Is cleansing the same as disinfection?
No, cleansing and disinfection are not the same. In cleansing, surfactants bind to the dirts and oils on the skin, making them susceptible to being washed off by water. Disinfection, however, refers to the elimination of germs, viruses, bacteria, and other microorganisms that can live on the skin.
What organizations regulate cleansing products?
In the US, the Environmental Protection Agency (EPA) plays a key role in regulating cosmetics and personal care products. The FDA also regulates ingredients for both cosmetic and drug applications.
Each country and territory has its own regulations and it is important to stay up to date with the regulations in any countries in which you sell your products. Some examples of relevant bodies include the European Chemicals Agency (ECHA) in the European Union and the Association of Southeast Asian Nations (ASEAN) which represents eleven countries including Thailand, Vietnam, Cambodia, and Singapore, and the Therapeutic Goods Administration (TGA) in Australia.
In what ways do cleansing products affect health?
Creating a more advanced surfactant-based cleansing product can be a challenge, especially when trying to incorporate various active ingredients to help support overall wellness. Using a thickener such as Sorbithix allows for more of these ingredients to be incorporated without compromising the overall stability of the product.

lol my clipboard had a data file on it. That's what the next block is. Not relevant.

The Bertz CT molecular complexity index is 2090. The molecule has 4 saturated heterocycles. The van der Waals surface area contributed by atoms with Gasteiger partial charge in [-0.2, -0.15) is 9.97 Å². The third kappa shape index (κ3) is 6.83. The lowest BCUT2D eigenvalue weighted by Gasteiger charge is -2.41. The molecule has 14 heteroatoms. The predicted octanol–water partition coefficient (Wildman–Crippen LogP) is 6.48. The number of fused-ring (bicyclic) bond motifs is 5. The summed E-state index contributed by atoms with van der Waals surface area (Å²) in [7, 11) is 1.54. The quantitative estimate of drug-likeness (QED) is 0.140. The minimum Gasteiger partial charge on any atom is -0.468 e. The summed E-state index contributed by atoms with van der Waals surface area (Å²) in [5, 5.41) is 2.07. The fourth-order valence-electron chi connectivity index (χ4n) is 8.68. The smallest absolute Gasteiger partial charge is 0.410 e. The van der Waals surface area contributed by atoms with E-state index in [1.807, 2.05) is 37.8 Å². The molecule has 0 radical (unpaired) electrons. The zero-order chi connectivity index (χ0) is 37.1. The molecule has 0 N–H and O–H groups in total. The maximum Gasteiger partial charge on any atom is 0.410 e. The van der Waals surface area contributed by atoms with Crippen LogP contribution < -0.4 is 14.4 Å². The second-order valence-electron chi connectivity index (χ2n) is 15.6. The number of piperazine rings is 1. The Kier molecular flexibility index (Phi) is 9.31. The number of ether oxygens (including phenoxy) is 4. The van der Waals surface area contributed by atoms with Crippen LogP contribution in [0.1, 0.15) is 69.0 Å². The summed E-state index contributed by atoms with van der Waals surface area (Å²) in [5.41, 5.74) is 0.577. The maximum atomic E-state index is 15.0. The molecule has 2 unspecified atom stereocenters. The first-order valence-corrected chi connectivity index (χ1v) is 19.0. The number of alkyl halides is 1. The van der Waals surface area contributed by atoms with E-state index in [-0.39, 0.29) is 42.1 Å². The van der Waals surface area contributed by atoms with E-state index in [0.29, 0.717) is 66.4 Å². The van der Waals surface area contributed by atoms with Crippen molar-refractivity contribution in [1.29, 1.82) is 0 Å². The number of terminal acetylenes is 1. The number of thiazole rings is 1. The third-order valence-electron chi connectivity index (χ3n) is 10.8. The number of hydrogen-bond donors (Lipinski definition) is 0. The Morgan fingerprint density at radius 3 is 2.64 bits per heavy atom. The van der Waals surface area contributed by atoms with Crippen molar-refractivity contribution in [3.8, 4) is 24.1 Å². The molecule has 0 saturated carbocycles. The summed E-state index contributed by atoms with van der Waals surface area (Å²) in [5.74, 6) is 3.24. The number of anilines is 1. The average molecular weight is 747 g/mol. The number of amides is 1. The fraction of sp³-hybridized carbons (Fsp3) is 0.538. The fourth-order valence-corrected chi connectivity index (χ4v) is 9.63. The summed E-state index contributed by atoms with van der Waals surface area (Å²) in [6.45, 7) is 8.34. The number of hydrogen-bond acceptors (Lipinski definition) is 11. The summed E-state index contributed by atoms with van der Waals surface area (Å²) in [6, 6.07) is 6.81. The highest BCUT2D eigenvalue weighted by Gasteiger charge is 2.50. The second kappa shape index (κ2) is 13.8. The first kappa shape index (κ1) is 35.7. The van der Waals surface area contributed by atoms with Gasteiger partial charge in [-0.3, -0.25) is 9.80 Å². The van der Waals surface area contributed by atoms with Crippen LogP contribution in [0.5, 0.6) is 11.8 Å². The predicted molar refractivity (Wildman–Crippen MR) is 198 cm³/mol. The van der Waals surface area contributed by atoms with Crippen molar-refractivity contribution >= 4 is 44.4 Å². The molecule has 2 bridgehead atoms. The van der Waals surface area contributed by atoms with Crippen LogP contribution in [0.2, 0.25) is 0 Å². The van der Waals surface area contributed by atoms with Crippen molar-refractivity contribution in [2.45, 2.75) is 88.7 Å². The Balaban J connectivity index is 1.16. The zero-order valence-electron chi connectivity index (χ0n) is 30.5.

How do cleansing products affect the environment?
There has been a significant focus on the environmental impact of our industry in recent years, with a particular push towards the biodegradability of ingredients. Many cleansing product suppliers and manufacturers are now trying to move away from non-biodegradable rheology modifiers, which can cause serious environmental damage. Applechem’s signature rheology modifier, Sorbithix, is ultimately biodegradable, currently placing it in the minority in this category of product.
Can cleansing products be green or organic?
Yes. Cleansing products can be considered green if their ingredients are biodegradable and do not cause harm to the environment. Cleansing products may include organic ingredients such as natural oils in some cases, but organic considerations are not nearly as emphasized in this field as in the area of general skincare products. It is likely that, in the next 3–5 years, many rheology modifiers will be 100% naturally sourced.